The telecom industry has certainly been in the spotlight as of late. Between the demise of net neutrality followed by the AT&T-Time Warner merger, and most recently, the revelation that the nation’s largest cell carriers have been selling customers’ real-time location data to third-party companies, much is at stake for not only the future of this industry, but for consumers as well.
However, the most detrimental effort to date is something that’s received little (if any) attention at all.
Last month, the USTelecom Association, which represents AT&T, Verizon, CenturyLink and Frontier, filed a petition with the Federal Communications which would eliminate incumbent carriers’ (i.e. AT&T, Verizon, CenturyLink and Frontier’s) obligation to share their copper network infrastructure with independent internet providers. If granted, this would not only eliminate competition among internet service providers, it would dramatically raise prices on consumers, hinder access to high-speed internet, and worst of all, give way to an industry run by only a few big conglomerates (some of which are among the most hated companies in America).
Here’s what big telecom doesn’t want consumers to know and what’s at stake for the future of internet access across America:
What is this petition?
Before we talk about what’s happening now, we need to look at what happened in the past. In 1996, Congress passed the Telecommunications Act, which obligated incumbent providers to share their copper line infrastructure at regulated rates with other carriers to lower the barrier of entry into the telecom market. The goal of this provision was to spur marketplace competition, which it did. Following the passage of the law, the internet marketplace saw the birth of hundreds of new, independent carriers.
While a number of these carriers were put out of business due to fluctuating financial markets and other market hurdles, the independent carriers that remain today are highly dependent on this specific provision of the Telecommunications Act. Copper wire infrastructure may sound like an outdated piece of infrastructure, but it is still widely used across the country for internet access and is essential for competitive upstarts to enter the telecom market. These copper wires are one of the only ways a new market entrant can build a customer base to then leverage and finance fiber optic deployment. Without this regulation in place, the barriers to enter the telecom market would be too high for new entrants.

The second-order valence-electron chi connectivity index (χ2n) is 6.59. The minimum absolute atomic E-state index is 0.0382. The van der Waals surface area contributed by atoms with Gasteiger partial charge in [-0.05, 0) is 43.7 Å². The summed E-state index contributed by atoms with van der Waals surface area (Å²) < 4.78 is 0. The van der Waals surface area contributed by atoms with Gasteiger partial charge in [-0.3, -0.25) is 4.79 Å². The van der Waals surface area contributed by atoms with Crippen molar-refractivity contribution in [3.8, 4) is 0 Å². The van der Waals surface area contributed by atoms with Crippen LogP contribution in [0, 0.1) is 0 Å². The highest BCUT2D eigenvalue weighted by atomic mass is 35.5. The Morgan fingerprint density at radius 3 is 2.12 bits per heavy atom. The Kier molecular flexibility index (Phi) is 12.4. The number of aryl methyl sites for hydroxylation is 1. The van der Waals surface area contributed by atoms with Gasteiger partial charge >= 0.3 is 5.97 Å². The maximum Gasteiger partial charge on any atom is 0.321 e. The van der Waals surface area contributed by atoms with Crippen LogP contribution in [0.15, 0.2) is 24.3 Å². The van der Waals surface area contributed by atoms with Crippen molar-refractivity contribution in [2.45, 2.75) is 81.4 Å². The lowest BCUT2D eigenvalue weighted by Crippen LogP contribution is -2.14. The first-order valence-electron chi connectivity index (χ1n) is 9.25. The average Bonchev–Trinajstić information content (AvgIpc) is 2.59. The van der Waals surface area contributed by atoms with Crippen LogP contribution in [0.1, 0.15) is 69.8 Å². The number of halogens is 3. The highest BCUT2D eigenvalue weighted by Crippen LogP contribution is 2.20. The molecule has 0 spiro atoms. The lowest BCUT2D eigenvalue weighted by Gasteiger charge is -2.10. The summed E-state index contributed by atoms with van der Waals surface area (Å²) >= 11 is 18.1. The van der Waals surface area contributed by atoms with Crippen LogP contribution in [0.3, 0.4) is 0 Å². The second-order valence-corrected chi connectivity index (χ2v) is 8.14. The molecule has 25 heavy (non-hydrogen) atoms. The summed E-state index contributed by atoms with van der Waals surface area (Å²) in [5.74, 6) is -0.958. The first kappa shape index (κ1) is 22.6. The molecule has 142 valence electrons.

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A nationwide impact
If the petition were to be accepted by the FCC, the reverberations would be felt nationwide.
Thriving, independent ISPs across the country from Mammoth Networks in Wyoming to Socket in Missouri to Gorge.net in Oregon to my own company, Sonic, in California (just to name a few) would be forced to either drastically raise prices, or to end their residential and small business services for good. Without access to current infrastructure, companies like mine will lose our bridge to customers and be cheated of the customer base we need to build a fiber network.
What’s worse is the impact this will have on consumers. In today’s day and age, internet is more than just a “nice to have,” it’s an essential utility, much like water and electricity. Consumers need high speed, quality internet in order to participate in the economy. Yet, America’s big telecom giants have zero interest in what consumers need; their primary interest lies in turning a profit. Without competitive alternatives in place, incumbent providers will not have any incentive to improve their service offering, allowing these companies to raise prices as they see fit, while letting their customer service practices deteriorate even more. For consumers, what this all boils down is even less market choice when selecting an ISP and much higher prices.
What the future of America’s internet holds
America’s internet problems could be easily solved, but thanks to big telecom, the market is very much skewed in favor of a few large corporations over consumer interests. This latest effort would only make matters worse, diminishing Americans’ access to this critical utility.
We must do everything we can to protect consumers’ access to the internet and put a stop to this petition. But if AT&T, Verizon and the like get their wish, we’re looking at an even more grim outlook for America’s telecom future.
Dane Jasper is the CEO and cofounder of Sonic, the largest independent ISP in California.
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